One next step is for CBS and the IAS to look into networks of relationships between people. CBS has used information contained in government registers to monitor relationships among the Dutch population, whilst maintaining total anonymity. ‘We’re talking about family relationships,’ says De Jonge, ‘who is living with whom, which people know each other through work, are friends or are at the same school?’ This database has already been used to investigate the extent to which highly educated Dutch people come into contact with their less well-educated compatriots, with citizens’ privacy guaranteed. The network has also been used to calibrate scientific models for the spread of coronavirus, and to make them as realistic as possible. ‘Researchers call this a unique database,’ Buiten contributes. ‘Together with the IAS, we will devise even more applications for this resource in the coming years. We also work with Leiden University, in a consortium with the IAS, to conduct Population Scale Network Analysis (POPNET) to create a secure user interface for the database. Under strict conditions, this enables researchers from ministries and public policy and research institutes to also draw on this resource.’
Dijstelbloem also stresses a desire to contribute to ‘the narrative’. ‘With really complex problems, such as climate change or the coronavirus pandemic, you often see that developments don’t come in a logical order. Instead of gradually worsening, the situation can suddenly escalate or reach a point of no return. That means you have to act before it’s too late. A government may need to take measures that go against people’s intuition, such as imposing the coronavirus restrictions. Then you have to persuade people and show them that they’re acting for the greater good, for society as a whole. At the IAS we want that to be done the right way, so we work with politicians and policy-makers to help find ways to explain things clearly.’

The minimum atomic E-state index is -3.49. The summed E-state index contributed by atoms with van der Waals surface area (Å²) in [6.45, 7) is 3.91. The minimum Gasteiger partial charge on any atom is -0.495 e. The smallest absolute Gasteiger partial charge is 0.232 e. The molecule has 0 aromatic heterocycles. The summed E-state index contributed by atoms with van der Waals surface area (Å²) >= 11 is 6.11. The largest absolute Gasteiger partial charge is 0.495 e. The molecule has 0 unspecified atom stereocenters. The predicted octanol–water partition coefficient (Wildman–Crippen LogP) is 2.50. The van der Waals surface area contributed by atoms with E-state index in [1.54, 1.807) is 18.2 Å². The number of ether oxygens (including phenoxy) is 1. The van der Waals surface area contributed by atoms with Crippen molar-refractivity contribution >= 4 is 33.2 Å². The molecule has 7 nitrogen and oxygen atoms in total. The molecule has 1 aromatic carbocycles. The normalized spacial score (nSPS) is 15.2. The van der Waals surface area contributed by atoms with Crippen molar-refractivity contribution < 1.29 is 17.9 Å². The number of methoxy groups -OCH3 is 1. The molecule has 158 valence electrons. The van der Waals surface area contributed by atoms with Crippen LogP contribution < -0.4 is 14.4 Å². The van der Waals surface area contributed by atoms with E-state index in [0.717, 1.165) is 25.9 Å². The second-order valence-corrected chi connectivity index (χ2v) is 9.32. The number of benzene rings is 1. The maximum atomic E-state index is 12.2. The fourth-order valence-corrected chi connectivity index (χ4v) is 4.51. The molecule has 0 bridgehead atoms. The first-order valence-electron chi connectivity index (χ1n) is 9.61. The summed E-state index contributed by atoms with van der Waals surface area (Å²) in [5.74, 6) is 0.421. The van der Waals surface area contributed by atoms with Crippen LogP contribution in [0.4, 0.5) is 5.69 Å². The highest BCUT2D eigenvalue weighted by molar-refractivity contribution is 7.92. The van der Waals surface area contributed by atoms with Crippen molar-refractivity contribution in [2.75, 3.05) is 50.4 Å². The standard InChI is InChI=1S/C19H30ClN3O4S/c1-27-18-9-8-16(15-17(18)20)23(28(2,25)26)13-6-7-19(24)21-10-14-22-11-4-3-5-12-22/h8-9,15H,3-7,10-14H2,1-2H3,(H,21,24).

New ideas and plans
To coincide with the extension to the collaboration, a workshop was organised to stimulate researchers to share new ideas and plans with each other. As Buiten describes it, ‘There’s a lot of enthusiasm, it’s buzzing.’ There is clearly a great deal still to come. Dijstelbloem shares an example: ‘We’ll be focusing on the issue of polarisation in the near future. We aim to use resources such as CBS’ demographic and economic data to gain a better understanding in that area. Where do people with more extreme opinions live, for example, and how are they distributed across the labour market? We already do that through surveys, for example in schools, but we want to do more. So we’re investigating ways to better understand this complex social phenomenon.’
Combining theory and practice
‘At the same time,’ De Jonge adds, ‘we’re continuing to work on our “digital twins” of Dutch society that combine agent-based models with our network database.’ Such a comprehensive system demands a lot of calculating power, so to secure that power CBS is working with the CERN research institute in Switzerland. ‘We combine their calculating power with our real-life data and the IAS’ mathematical models,’ Buiten explains. ‘It’s opened up amazing opportunities. It’s a bit like the James Webb telescope: our models give you a new perspective on the world that just wasn’t possible before. That generates new theories and new scientific insights, and hopefully also solutions to our biggest social problems.’